2) Sylvia Fowles, WNBA MVP. Love the sound of that. Congrats to the Lynx’s superstar and four-time All-Star on her honor, as Minnesota has reached the WNBA Finals for the sixth time in seven seasons — a remarkable achievement for the great franchise.
3) Very cool way to tell three-time All-Star Phil Chenier that you’re going to retire his number 45, Washington Wizards. Chenier will join Wes Unseld, Earl Monroe, Elvin Hayes and Gus Johnson in the rafters of Capital One Arena next year.
4) This is an incredible story, about a shared human experience. But it should make all of us, no matter what side of the political spectrum we’re on, think critically about the side that we’re on, and what we can learn from thinking about the other various sides of the argument. I make no judgments in any direction, as I’m wrestling with the questions this story raises in me. Just read it, and really think for yourself.
5) I was prepared to hate this at first glance. But I don’t hate it. I kind of like it.
6) What? I’m not crying. I have something in my eye.
1) Something needs to be done about restricted free agency. This morning, several players unlucky enough be RFA’s this year — Chicago’s Nikola Mirotic, Memphis’ JaMychal Green, Phoenix’s Alex Len — are still unsigned. Is it, in our crazy world today, the biggest deal? No. But it’s an annoyance that these players and their families have to deal with so much uncertainty for weeks, and months, because the rules of restricted free agency give them no other options. It would be cavalier to come up with some back of the envelope potential solution here, but there’s got to be some way to break up the logjam before less than a week before the start of camps.
(BTW, Mirotic’s agent, Igor Crespo, said last week that he’s still hopeful for a long-term deal that will keep Mirotic in Chicago the rest of his career, and that the 26-year-old Mirotic would have no problem staying with the Bulls during what looks like will be a long-term rebuild. But Crespo also said if Mirotic signs the one-year tender that Chicago offered, he’d almost certainly bolt the Bulls next summer when he’d be an unrestricted free agent. “The Bulls still want Niko and Niko still wants to stay with the Bulls,” Crespo said Thursday. “But the reality is, we’re nowhere … the Bulls would be losing an asset (if Mirotic signs the tender), because he would be nine months from moving on to somewhere else.”)
3) As Jimmy Johnson says, don’t feel sorry for him. He has the means to rebuild. But seeing anyone’s life’s dream destroyed is hard to watch. Just think of those who aren’t famous and who don’t have Johnson’s resources. And do something for them, if you are at all able.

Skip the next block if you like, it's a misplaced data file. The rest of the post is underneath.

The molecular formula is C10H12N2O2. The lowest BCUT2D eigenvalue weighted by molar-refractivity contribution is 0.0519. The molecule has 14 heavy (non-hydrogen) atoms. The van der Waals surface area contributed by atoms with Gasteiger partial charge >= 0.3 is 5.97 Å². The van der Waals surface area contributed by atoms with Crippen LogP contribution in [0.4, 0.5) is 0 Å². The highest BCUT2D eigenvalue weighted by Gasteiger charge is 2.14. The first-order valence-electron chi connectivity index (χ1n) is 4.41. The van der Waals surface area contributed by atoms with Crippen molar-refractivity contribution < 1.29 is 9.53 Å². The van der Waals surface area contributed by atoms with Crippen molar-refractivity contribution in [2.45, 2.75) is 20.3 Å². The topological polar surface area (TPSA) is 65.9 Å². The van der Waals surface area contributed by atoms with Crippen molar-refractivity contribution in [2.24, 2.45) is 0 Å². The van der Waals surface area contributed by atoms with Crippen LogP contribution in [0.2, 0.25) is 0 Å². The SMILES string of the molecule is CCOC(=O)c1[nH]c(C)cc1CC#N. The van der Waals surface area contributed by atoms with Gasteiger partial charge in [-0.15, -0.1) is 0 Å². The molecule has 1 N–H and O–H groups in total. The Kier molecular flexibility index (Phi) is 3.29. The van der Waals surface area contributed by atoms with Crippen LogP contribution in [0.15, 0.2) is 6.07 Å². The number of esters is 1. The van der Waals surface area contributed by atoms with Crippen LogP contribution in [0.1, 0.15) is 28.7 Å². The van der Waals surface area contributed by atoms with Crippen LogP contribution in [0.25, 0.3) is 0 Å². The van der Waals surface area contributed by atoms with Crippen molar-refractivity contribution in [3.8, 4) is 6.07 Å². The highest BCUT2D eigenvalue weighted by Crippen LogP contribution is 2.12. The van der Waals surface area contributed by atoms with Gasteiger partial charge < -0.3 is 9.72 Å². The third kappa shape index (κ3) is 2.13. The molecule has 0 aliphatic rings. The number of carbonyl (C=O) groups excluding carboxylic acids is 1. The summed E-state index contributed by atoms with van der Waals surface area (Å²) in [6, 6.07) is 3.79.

4) RIP, Bobby “the Brain” Heenan. He was such a great heel, as both a manager and commentator on pro wrestling. And he had the best line about wrestling fans like me in the ‘80s: “the only thing that scares me about them is they can vote, and they can breed.”
TWEET OF THE WEEK
I'm so stiff these days that my ex teammate Darrell Armstrong calls me my favorite nickname of all time: "The big mummy"
— Dirk Nowitzki (@swish41) September 12, 2017
— 39-year-old Dirk Nowitzki (@swish41), Tuesday, 4:31 p.m. Just wait, Diggler. It gets worse.
THEY SAID IT
“I just want people to be aware, and not forget about the Islands, just make sure that they understand that they need help now, but that this is going to be a long process of rebuilding. It’s really devastated here.”
— Tim Duncan, during an interview with CNN’s Anderson Cooper Thursday, from his native home in the U.S. Virgin Islands. Duncan pledged $1 million in matching funds to the first $1 million raised through his Virgin islands Relief Fund; check this out or @DuncanRelief on Twitter for ways you can help. He donated 20,000 pounds of food throughout the Islands of Friday.
“That’s tough to do. I don’t think people take into account that he put so much pressure on himself by doing that. But the willingness to do that, knowing the pressure that comes with that and saying, ‘I’m ready to do it. Let’s do it.’ That’s what stood out to me more than anything.”
— Draymond Green, to the Washington Post, explaining why he’s sympathetic to Kyrie Irving wanting to leave Cleveland and LeBron James in order to “do my own thing” in Boston.
“It’s something that all your life you’ve been an athlete and then you do something like that and are like, ‘I’m not that coordinated.’”
— Longtime NBA player and coach Don Chaney, to the Boston Globe, detailing how he capsized himself in a kayak he had to navigate through flood-ravaged streets in his Houston neighborhood after Hurricane Harvey in order to return to his home. Fortunately, Chaney’s home did not suffer significant damage during the hurricane, which killed 75 people in the state of Texas, two-thirds coming from the Houston area.